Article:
By Tony Lockey, Group Learning & Development Manager at BSW Timber
Forests and associated activities with their harvest and use are becoming ever more important to not only local communities and the UK economy, but also how our lifestyles will be and to our planet’s resources. There is without doubt an enormous amount of exciting opportunities coming our way as we move to greater use of timber in our everyday life and to planting new crops for the future generations. This country has huge expectations on the amount of planting required to hit government targets and to cater for our needs going forward. The way we manage and work within our forests is changing too, with more automation, IT and computer systems being introduced into this area.
But there is always going to be a need for hands-on work at the forest. What better way to spend your day than in a forest with wildlife and fresh air all around? As Group Learning & Development Manager, it is important that we look to the future and bring in new recruits to this sector. Working with Confor and Lantra as well as other independent forestry companies, we can plot an average need of +30% on the current numbers working in this sector in the next ten years. This means we need people to be trained and work with us going forward.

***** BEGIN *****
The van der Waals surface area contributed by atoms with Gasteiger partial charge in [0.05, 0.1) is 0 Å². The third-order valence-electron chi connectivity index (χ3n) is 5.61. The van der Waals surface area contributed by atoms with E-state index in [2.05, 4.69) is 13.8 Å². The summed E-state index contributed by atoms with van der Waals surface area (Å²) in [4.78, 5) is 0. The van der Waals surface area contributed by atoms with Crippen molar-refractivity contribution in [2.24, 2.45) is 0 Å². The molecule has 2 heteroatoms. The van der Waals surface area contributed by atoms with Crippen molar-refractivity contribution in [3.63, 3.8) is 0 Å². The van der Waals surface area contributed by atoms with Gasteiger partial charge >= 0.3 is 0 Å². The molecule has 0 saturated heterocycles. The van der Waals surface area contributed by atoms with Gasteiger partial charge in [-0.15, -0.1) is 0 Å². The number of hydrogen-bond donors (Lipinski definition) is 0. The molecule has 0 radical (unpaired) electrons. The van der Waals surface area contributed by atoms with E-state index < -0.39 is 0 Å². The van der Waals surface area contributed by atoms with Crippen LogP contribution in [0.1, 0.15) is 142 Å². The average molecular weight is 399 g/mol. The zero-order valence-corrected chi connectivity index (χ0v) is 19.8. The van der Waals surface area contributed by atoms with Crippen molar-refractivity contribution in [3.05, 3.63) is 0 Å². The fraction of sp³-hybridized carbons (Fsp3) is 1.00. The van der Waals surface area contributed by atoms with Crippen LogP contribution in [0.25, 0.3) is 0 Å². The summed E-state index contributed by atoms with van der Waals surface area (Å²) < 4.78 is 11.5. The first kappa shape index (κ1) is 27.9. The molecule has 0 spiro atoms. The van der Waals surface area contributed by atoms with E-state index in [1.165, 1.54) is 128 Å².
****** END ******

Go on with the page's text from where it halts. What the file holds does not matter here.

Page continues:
Access to forestry comes through many routes - we are actively working with schools and further education authorities to capture the best new recruits to this sector offering a fabulous range of job opportunities. Training at colleges such as SRUC Barony, Borders College and Scottish School of Forestry in Inverness offers young people access to a range of skills and knowledge that is so useful in our industry. Tilhill offers a training programme for graduates with drive, passion and enthusiasm who are interested in a career within the forest sector – applications for our placements in 2022 open in December; more information, along with a video on the programme, can be viewed here: https://www.tilhill.com/careers/graduate-programme/
There are no average days, as this Assistant Forest Manager profile from Franziska Goeckeritz shows: https://www.tilhill.com/resource-hub/blogs-and-articles/a-typical-day-as-an-assistant-forest-manager/